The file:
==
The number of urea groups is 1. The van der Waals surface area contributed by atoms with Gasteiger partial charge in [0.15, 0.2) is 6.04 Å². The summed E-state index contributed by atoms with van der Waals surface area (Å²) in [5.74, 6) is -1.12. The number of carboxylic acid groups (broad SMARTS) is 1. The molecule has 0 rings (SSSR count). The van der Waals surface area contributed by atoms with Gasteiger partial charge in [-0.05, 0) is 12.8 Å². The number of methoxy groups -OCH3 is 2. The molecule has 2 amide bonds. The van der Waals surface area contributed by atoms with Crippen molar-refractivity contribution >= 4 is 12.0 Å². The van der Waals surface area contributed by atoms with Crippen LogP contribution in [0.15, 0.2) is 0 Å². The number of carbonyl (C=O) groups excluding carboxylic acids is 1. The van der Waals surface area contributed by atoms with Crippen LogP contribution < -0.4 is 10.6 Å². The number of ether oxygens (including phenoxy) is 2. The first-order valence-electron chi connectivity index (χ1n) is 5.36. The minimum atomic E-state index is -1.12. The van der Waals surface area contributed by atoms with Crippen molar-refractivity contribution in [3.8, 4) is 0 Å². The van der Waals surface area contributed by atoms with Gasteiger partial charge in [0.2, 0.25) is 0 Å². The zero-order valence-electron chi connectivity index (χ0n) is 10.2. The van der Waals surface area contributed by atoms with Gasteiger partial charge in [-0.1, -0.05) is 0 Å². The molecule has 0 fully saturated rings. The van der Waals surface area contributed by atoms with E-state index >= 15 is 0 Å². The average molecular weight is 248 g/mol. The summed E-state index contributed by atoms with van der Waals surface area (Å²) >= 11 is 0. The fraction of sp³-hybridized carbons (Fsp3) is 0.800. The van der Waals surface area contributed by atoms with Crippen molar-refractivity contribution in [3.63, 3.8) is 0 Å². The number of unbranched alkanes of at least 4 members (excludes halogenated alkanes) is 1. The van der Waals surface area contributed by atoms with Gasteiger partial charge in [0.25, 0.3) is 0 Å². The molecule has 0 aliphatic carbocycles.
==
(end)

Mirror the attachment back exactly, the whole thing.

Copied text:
The number of urea groups is 1. The van der Waals surface area contributed by atoms with Gasteiger partial charge in [0.15, 0.2) is 6.04 Å². The summed E-state index contributed by atoms with van der Waals surface area (Å²) in [5.74, 6) is -1.12. The number of carboxylic acid groups (broad SMARTS) is 1. The molecule has 0 rings (SSSR count). The van der Waals surface area contributed by atoms with Gasteiger partial charge in [-0.05, 0) is 12.8 Å². The number of methoxy groups -OCH3 is 2. The molecule has 2 amide bonds. The van der Waals surface area contributed by atoms with Crippen molar-refractivity contribution >= 4 is 12.0 Å². The van der Waals surface area contributed by atoms with Crippen LogP contribution in [0.15, 0.2) is 0 Å². The number of carbonyl (C=O) groups excluding carboxylic acids is 1. The van der Waals surface area contributed by atoms with Crippen LogP contribution < -0.4 is 10.6 Å². The number of ether oxygens (including phenoxy) is 2. The first-order valence-electron chi connectivity index (χ1n) is 5.36. The minimum atomic E-state index is -1.12. The van der Waals surface area contributed by atoms with Crippen molar-refractivity contribution in [3.8, 4) is 0 Å². The van der Waals surface area contributed by atoms with Gasteiger partial charge in [0.2, 0.25) is 0 Å². The zero-order valence-electron chi connectivity index (χ0n) is 10.2. The van der Waals surface area contributed by atoms with Gasteiger partial charge in [-0.1, -0.05) is 0 Å². The molecule has 0 fully saturated rings. The van der Waals surface area contributed by atoms with E-state index >= 15 is 0 Å². The average molecular weight is 248 g/mol. The summed E-state index contributed by atoms with van der Waals surface area (Å²) >= 11 is 0. The fraction of sp³-hybridized carbons (Fsp3) is 0.800. The van der Waals surface area contributed by atoms with Crippen molar-refractivity contribution in [3.63, 3.8) is 0 Å². The number of unbranched alkanes of at least 4 members (excludes halogenated alkanes) is 1. The van der Waals surface area contributed by atoms with Gasteiger partial charge in [0.25, 0.3) is 0 Å². The molecule has 0 aliphatic carbocycles.